Empowering the Freelance Economy

Inside IR35 contractors say goodbye to old salaries and weekends

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  • IR35 reforms one year on: 60% of contractors report drop in income.
  • Some end-clients are still exhibiting “inside IR35 or leave” blanket ban contractor policies.
  • 72% of contractors said that hiring businesses are not taking reasonable care when it comes to determining the status of an engagement.
  • Umbrella company workers still missing out on PAYE benefits like sick pay.

With the first year anniversary of the Private Sector IR35 reforms approaching, research has revealed 60% of contractors reported their income had been reduced due to the change in legislation.

The overwhelming majority (74%) felt the system benefited neither the hiring business or the contractor, with just 4% saying they would keep the regulations as they currently stand, according to research conducted by Caunce O’Hara, an insurance broker for freelancers and small businesses.

Less pay for longer hours?

While there are news reports of companies unable to fill positions, contractors are still being blanket banned. A further 60% of respondents reported they had seen a decrease in work opportunities as a direct result of the rule changes. Despite this decrease in opportunities, 79% of those surveyed said they were either working the same amount of hours or more as years previously.

Dominique, one of the survey respondents who works in business consultancy, said she used to have 52 weekends a year and now she is lucky to get just 10.

She explains:

Previously I ran a company that had a good turnover, now I have to work for a contract inside IR35, then use my spare time to keep the company trading. So I work at weekends and holidays as well to make sure my family is provided for and the company remains trading.

Despite this, Dominique is hopeful that the worst is behind them in terms of lower profits now that IR35 is a little more stable, however, she says this is dependent on “the government being willing to provide the necessary support.”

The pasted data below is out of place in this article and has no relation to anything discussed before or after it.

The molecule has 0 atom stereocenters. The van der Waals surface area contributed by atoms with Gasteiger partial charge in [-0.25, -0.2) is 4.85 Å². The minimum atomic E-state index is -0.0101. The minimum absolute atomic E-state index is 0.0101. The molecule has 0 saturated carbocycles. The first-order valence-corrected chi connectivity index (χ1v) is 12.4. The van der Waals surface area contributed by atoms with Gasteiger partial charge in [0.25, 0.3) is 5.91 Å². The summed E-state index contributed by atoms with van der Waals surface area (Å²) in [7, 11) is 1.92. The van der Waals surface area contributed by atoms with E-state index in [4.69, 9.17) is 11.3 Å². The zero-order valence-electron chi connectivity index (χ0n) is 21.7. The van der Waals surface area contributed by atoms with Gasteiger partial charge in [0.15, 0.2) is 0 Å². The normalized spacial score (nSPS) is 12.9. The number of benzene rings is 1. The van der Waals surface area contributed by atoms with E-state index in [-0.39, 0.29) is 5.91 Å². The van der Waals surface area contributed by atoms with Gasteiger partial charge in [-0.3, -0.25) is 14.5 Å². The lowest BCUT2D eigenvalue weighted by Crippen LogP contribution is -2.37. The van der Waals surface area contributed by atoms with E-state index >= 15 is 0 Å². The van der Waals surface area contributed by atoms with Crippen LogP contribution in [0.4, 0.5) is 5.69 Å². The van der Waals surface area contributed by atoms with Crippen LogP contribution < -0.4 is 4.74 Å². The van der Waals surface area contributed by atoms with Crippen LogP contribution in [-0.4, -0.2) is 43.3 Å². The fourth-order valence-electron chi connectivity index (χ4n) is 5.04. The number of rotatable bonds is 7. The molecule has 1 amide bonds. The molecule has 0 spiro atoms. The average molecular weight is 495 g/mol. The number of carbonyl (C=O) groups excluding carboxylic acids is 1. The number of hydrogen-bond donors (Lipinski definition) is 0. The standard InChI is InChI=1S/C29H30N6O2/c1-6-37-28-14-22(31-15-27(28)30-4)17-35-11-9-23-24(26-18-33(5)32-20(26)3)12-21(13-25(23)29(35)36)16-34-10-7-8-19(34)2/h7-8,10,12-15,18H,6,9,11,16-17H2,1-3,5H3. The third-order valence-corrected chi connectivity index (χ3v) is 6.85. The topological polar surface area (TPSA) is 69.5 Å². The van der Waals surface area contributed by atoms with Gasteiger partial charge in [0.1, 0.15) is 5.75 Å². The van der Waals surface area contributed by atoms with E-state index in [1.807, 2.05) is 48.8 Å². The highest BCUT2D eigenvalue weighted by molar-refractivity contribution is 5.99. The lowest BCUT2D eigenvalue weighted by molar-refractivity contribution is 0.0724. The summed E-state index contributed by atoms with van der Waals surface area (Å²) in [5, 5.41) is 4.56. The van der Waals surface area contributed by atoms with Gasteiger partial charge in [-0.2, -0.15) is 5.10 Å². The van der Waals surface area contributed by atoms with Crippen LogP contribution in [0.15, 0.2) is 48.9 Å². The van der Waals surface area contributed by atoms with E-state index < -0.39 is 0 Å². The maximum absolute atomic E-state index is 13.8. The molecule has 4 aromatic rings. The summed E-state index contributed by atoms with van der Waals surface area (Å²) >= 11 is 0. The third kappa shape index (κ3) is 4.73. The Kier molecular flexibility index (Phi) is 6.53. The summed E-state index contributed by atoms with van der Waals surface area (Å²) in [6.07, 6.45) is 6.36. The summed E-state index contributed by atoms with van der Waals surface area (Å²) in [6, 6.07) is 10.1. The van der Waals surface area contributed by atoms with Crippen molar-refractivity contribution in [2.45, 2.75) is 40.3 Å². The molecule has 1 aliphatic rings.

Many of the UK’s self-employed are losing hope that the Conservative Party will support them. Dominique said that many past colleagues had already given up their companies and are now working as full-time staff for private companies, as they have families to support and simply cannot afford to “argue” with the system.

As part of the reforms, medium-to-large private sector companies became responsible for determining whether the limited company contractors they engaged with should be taxed in the same way as salaried employees (inside IR35) or off-payroll workers (outside IR35).

In principle falling within IR35 would mean that contractors would receive the benefits of PAYE workers. Yet, of those respondents that had moved into umbrella companies or onto end-client payroll, 46% said they didn’t enjoy any perks by working this way. Those who did valued holiday pay and pension plans the most.

Umbrella workers still getting a raw deal

For contractors like Yvette, who works in HR & Learning, umbrella company benefits are one of the major issues with the current system. She told Caunce O’Hara that currently, she pays tax at the same rate as an employee but with no benefits such as sick pay, holiday or pension, but with all the extra costs of running a business and the time commitment.

Yvette went on to say that the biggest change the government could implement to make the system fairer is to “make it clearer for a company to identify the difference between inside and outside IR35”.

Of all the contractors that Caunce O’Hara spoke to, nearly two thirds (64%) were currently engaged by either a public sector body or a medium to large organisation, meaning the decision of where they fell within the reformed legislation was taken out of their hands.

And according to Liam, who works in IT, some companies are not taking sufficient care when determining status. The contractor told Caunce O’Hara how the company he was working for has a blanket ‘inside IR35 or leave’ policy. He went on to say that many clients don’t want to “take the risk” of doing proper assessments.

Is anyone really benefitting from IR35?

Rob Rees from Caunce O’Hara said: “Six months ago, it was reported that six in 10 medium-sized firms were operating without any IR35 off-payroll process in place, and our research suggests contractors are being impacted by this. Almost three quarters (72%) of contractors we spoke to felt that hiring businesses are not taking reasonable care when it comes to determining the status of an engagement.

“This, combined with the fact the majority of contractors are earning less and seeing fewer work opportunities, suggests few contractors have benefitted from the wide-reaching IR35 reforms one year ago.”

Recent data from the ONS on the current Labour force shows that the number of payrolled employees hit a record high of 29.5 million in January 2022 – a year-on-year increase of 4.8% which equates to about 1.35 million people becoming payrolled employees since January 2021.

Any contractors who, in the wake of the reforms, opted to close their limited company to take on a permanent position or join an umbrella company would be included in this figure.

That same ONS data also reveals that 793,000 people stopped identifying as self-employed between the first quarter of 2020 and final quarter of 2021.

Read the full results of the survey on the Caunce O’Hara website.

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